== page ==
by Mark Raskino
Last year, our CEO survey showed that digital and IT was 4th in chief executives business priorities – up from 11th place in 2013. I have no doubt, this represents the highest visibility for technology among CEOs for over a decade. The key question is – will it persist? I’m working on our latest CEO survey data right now – to be published in April. When I have the responses analysed it will provide a good indication.
My best guess at this stage is that Board and CEO attention on digital business related growth ideas will remain high during 2015 but then I suspect it will start to fade. The current level of intense interest is unlikely to sustain indefinitely. Something else will steal CEO’s focus. However I do not think we will see the kind of sudden fallout and backlash that came after the e-business wave. For those who remember 2002-2003, technology spending was cut and board rooms readily accepted Nicholas Carr’s premise that “IT doesn’t matter”. Instead they turned to BRICS and cheap consumer credit to fuel business growth strategies – leaving the idea of information technology as a primary competitive weapon, on the sidelines for almost a decade.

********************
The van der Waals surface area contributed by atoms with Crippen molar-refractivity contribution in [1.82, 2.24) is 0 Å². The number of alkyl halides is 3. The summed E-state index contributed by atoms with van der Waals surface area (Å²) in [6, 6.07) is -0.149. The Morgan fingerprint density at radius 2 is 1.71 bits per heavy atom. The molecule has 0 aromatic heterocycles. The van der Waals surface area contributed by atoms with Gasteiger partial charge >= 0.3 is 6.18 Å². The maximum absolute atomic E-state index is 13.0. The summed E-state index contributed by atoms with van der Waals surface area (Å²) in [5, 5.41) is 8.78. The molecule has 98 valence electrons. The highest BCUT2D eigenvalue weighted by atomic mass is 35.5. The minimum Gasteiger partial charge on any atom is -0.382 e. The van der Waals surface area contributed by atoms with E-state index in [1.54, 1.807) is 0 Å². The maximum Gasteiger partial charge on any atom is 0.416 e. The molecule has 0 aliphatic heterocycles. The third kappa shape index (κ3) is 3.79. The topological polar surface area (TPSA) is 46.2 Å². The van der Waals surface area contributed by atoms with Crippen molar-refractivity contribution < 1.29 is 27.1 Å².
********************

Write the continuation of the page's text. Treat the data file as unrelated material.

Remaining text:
Right now, its hard to see a bigger strategic growth vector than technology. But business leaders will always take the shortest, easiest path to growth. Technology is quite complex and intimidating to many business leaders. Technologists also have a habit of saying that everything will change and business returns will come quickly – when they won’t. Already ideas like drone delivery, 3D printed everything, self-driving cars and intelligent systems are common, water-cooler discussion subjects in business. Yet all of them are at the very least 5 years away – probably much longer, at scale. Mind that gap! The same thing happened in the late 1990s when technology protagonists (myself included) talked-up the mobile app-like future.. approximately a decade too early. We get carried away. When we do that, business leaders lose patience and punish us.
Entrepreneurial style information technologists were placed into some kind of corporate “sin bin” between 2003 and 2009 (then the recession took the focus). We have only fully reemerged since 2011/12. Right now we look like we have all the answers for future growth – product innovation, business model innovation and all the rest. But we could so easily over-reach and fall flat on our faces again – and then CEOs will want to look elsewhere. So far, there hasn’t been a strong alternative growth leading mechanism, like emerging markets or a credit boom for CEOs to switch to. But it will come sooner or later. A sustained, low oil price might already be that opportunity for some.
So what should you do? Behave as if 2015 is the year of peak digital. Make the most of it. The next winter may be a long way off – but don’t waste the sunshine while it lasts.